Strengthening UK’s business backbone

Britain’s medium-sized businesses (MSBs) are entrepreneurial firms, normally with a turnover of between ten and one hundred million pounds, so they are already well up-and-running businesses, but generally not household names. They are companies such as Daisy Group, a business communications provider, which has already grown considerably to become a larger “M”; international architects Benoy; and pharmaceutical manufacturer Aesica.

Established, thriving firms, MSBs are sometimes referred to as “gazelle” companies because of their huge potential to spring into rapid growth. Indeed, recent research by Millward Brown for the CBI, on the outlook for MSBs, showed 82 per cent of the 200 firms surveyed were confident the next five years would bring further growth.

But one of the biggest challenges these firms face is securing growth capital to invest in things such as new machinery, training or IT systems, to enable them to continue to innovate and boost their productivity. That’s because, despite it still being really important to growing firms, since the financial crisis the UK has rebalanced away from traditional bank debt due to balance sheet restructuring and regulatory change.

The CBI wants to see politicians getting behind a UK market for privately placed debt, which could unlock around £15 billion of funds across the UK economy

Despite the encouraging increase in short-term alternative finance, the lack of long-term growth capital and difficulties in accessing trade finance, are impacting on medium-sized businesses’ ability to grow.

In the same way that the profile of alternative finance has increased, the CBI wants to see politicians getting behind a UK market for privately placed debt, which the Breedon Review estimates could unlock around £15 billion of funds across the UK economy. The next government should build on the positive tax changes for private placements announced in the Autumn Statement by lowering the threshold to £5 million and clarifying that they will apply to loans as well as bonds. And, we need to fast-track industry efforts to standardise the documentation for this new market.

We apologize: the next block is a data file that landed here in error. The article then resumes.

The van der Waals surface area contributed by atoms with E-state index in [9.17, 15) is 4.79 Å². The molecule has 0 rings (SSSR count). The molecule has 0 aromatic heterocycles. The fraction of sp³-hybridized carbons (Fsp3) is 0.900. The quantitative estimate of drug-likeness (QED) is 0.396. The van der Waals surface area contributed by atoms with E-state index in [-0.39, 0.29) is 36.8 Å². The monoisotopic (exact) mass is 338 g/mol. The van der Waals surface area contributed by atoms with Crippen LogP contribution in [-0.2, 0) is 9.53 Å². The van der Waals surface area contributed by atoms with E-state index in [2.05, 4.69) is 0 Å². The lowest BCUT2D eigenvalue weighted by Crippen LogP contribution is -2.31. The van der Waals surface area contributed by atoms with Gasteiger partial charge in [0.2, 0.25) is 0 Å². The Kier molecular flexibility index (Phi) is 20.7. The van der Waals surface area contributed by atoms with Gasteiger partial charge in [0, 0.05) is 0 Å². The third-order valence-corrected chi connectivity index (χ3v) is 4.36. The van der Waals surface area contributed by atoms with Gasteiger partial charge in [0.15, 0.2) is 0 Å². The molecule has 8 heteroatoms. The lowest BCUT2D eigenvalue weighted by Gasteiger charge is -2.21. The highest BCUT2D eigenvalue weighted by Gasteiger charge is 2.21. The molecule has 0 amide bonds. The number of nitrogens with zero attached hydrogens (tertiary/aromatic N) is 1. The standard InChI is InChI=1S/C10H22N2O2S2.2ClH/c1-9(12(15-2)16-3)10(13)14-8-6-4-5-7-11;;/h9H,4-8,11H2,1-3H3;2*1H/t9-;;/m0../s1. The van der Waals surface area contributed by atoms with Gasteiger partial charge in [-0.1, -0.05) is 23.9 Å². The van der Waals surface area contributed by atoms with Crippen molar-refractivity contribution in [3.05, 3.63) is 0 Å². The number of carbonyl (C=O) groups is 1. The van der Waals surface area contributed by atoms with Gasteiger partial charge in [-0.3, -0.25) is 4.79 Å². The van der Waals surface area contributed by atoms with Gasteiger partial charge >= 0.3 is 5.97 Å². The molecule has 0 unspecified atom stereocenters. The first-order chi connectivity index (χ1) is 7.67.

Equity can be the best source of growth capital for firms with riskier business models, but has long been underutilised in the UK. Some 81 per cent of small and medium-sized businesses with direct experience of it would recommend equity to another business. But only 1 per cent of smaller businesses use external equity, and only 18 per cent and 5 per cent of medium-sized businesses use private and public equity respectively.

The government should also look at how it can use the tax system to boost the use of equity finance by growing businesses. At the same time, the British Business Bank should offer a public-facing one-stop shop to help businesses navigate different financing options.

The UK rightly has an ambitious exports target of £1 trillion by 2020, the majority of which will have to be tapped from high-growth markets by ambitious medium-sized firms. But two thirds of global trade finance providers (69 per cent) say complex anti-money laundering regulations and “know your customer” requirements are acting as a major barrier to firms getting the trade finance. Of course, we need a robust anti-money laundering regime, but the government must make sure its application is not overly cumbersome and complex for growing businesses.

We also need to look at how growing businesses are supported in their everyday operations. Infrastructure, such as transport, energy and broadband, is the hard-wiring of our economy, but we’re still not investing enough to support the UK’s growth ambitions. The majority of the £466 billion investment needed by 2020 to keep our infrastructure up to date needs to come from the private sector. But investors are being held back by uncertainty over the future pipeline of projects.

That’s why we’re calling on the next government to establish an independent infrastructure body to determine future investment needs and look at innovative solutions, such as “bundling” smaller projects together, to create an attractive proposition for institutional investors.

With the right support, many of the UK’s medium-sized firms can become internationally renowned brands of the future, boosting jobs and growth across the country.